Tuesday, June 29, 2010

What I meant was...

Alas, the terminology of writing is far from universal. Frances has mentioned that my preceding post might be clearer if the reader knew what exactly I meant by "close third-person POV." I suppose it's clear as mud without a definition, so here goes.

"Close third-person narration" to me is identical to "third-person limited." (There's a definition that wouldn't clarify much for most people.) The narration is written in third person, but there is nothing even approaching omniscience on the part of the narrator. The narration is married to the POV character's perceptions; the narrator doesn't tell un anything that the POV character doesn't know.

We don't see expressions on the POV character's face, for example, because the character has no means of watching his own face. (Well, except for mirrors. But that trick tends to make editors, no small number of readers, groan.) A character can feel a silly grin spreading on his face, for example, but such a character can't "look stunned." (The character can conjecture that he might or even must look stunned, but this can't be reported as fact, or we being to move away from close third.)

It's very subjective narration that stays close to the consciousness of the POV and never backs up for wide shots. It may get so far from the inside of character's head that it needs to worm its way back in via "he thought" until we are clearly established (after which thoughts can be directly reported).

Shock and Awe was third-person multi-POV. In most cases, each chapter 'belonged' to a single viewpoint character. The book wasn't written entirely in close POV, although much of it was quite close; there was a distinct narrative voice that sometimes took a wide view before modulating down into a POV character's thoughts and emotions.

Shock and Awe required multiple POVs simply because of the architecture. I could have written multiple first-person, but multi-first tends to be stressful for both reader and writer.

My WIP has only one POV character. This is more common in mysteries than in thrillers, but it's not unheard of. Thrillers often up the suspense by showing the reader mounting dangers of which the protagonist is unaware. This requires either omniscience or multiple POVs (or both).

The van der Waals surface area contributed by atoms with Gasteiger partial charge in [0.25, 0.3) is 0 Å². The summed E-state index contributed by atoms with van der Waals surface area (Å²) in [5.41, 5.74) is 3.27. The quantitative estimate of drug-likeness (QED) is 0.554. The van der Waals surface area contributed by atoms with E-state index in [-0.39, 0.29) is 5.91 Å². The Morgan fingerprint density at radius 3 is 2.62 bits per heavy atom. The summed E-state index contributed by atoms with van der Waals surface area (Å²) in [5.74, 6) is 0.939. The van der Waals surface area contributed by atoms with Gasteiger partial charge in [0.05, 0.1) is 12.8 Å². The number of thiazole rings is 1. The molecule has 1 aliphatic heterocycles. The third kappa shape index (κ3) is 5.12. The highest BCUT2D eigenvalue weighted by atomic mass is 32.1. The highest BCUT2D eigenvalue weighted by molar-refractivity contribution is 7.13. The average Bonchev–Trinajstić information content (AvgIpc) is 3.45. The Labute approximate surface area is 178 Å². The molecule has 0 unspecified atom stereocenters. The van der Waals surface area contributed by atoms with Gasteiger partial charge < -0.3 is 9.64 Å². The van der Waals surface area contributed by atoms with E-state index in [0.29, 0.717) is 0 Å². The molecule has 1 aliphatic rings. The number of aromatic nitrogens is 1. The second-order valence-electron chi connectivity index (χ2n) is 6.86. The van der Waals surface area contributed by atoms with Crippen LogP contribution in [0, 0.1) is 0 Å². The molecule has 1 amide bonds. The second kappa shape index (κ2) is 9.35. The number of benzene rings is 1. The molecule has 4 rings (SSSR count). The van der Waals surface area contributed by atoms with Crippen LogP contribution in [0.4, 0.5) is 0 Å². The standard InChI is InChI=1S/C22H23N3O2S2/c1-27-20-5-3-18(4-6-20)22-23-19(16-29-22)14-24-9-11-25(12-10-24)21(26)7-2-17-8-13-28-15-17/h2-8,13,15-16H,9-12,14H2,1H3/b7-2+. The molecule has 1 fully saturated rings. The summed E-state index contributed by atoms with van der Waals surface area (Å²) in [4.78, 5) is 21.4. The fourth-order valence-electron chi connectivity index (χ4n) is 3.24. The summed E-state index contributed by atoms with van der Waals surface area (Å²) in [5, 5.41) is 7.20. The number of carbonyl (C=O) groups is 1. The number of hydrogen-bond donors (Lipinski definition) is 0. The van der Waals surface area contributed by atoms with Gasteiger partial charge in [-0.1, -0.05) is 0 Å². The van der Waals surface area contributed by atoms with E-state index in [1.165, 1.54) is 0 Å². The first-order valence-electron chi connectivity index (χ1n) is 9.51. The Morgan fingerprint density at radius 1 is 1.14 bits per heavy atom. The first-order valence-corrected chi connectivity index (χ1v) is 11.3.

Mysteries, on the other hand, often have only a single POV character--often the detective, but sometimes a Watson or an Archie Goodwin. This restricts the reader's knowledge to what the POV character knows. Some argue that this is inherently less suspenseful than letting the reader see dangers while keeping the protagonist in the dark.

I'm not taking a position on this, as some artists have done both in different works. For example, Alfred Hitchcock's movies achieve suspense thrugh both tools. Hitch was fond of letting the viewer see the bomb ticking away under the dinner table while the protagonist sits ingorant with his feet inches away from the explosives; but in some of his most gripping scenes in Psycho the camera remains fixed on the POV character, who is unable to see around corners or up beyond the top of the stairs.

Lee Child is unusual in that some of his Jack Reacher novels are written in third person, while others are in first person--and the dividing line seems to be whether or not they require multiple POVs. If he wants us to see the bad guys at work, then the whole book will be in third person; but if he doesn't need any "meanwhile, back at the ranch" scenes, then he'll stay with Reacher's POV--and do it in first person, to boot.

So here I am, writing in a single POV, and staying very close, without a hint of omniscience. And I'm wondering why, as long as I'm staying tied to this one person's perceptions, I'm not just letting him tell the damn story. It's already very much in his voice, and I'm beginning to think that the mechanics of presenting his thoughts and moving exposition along would be far easier if he just told the damn story himself.

I'm a bit confused as to why I'm in third person to begin with. I'd like to think I had a reason.

The character is quite a bit younger than me. Maybe I didn't feel ready for that level of impersonation--similar to the way that some people are reluctant to go first-person on characters of the opposite sex.

Or maybe I just didn't think it through. It wouldn't be the first time, and I'd venture it won't be that last.

I comfort myself with the fact that rewriting in first would be easy, and would probably be more fun. Well, if I decide to go that way. I'm still hopping from one foot to another.

A pause for head scratching

Okay, so you're writing from one POV in a novel. And it's pretty close third-person POV throughout.

First person is more sympathetic. First person doesn't require reminders and tags when you modulate from narrative voice to internal reflection. And first person eliminates a whole slew of pronoun problems.

So remind me again: at page 100, why am I writing my current WIP in close third? I'm sure there's a reason...

Friday, June 25, 2010

Plot versus Story versus Godzilla

One of Aliya's posts on plot and literary fiction had me responding at enough length on her Comment Trail that I realized I ought to bring what I had to say over here, rather than inflicting it on unwary visitors to her blog. In other words, I plan to inflict it on you--but I'm assuming that by this point in our relationship, anyone arriving here is a wary visitor.

At the risk of getting off into abstractions, I'd like to distinguish between "story" and "plot."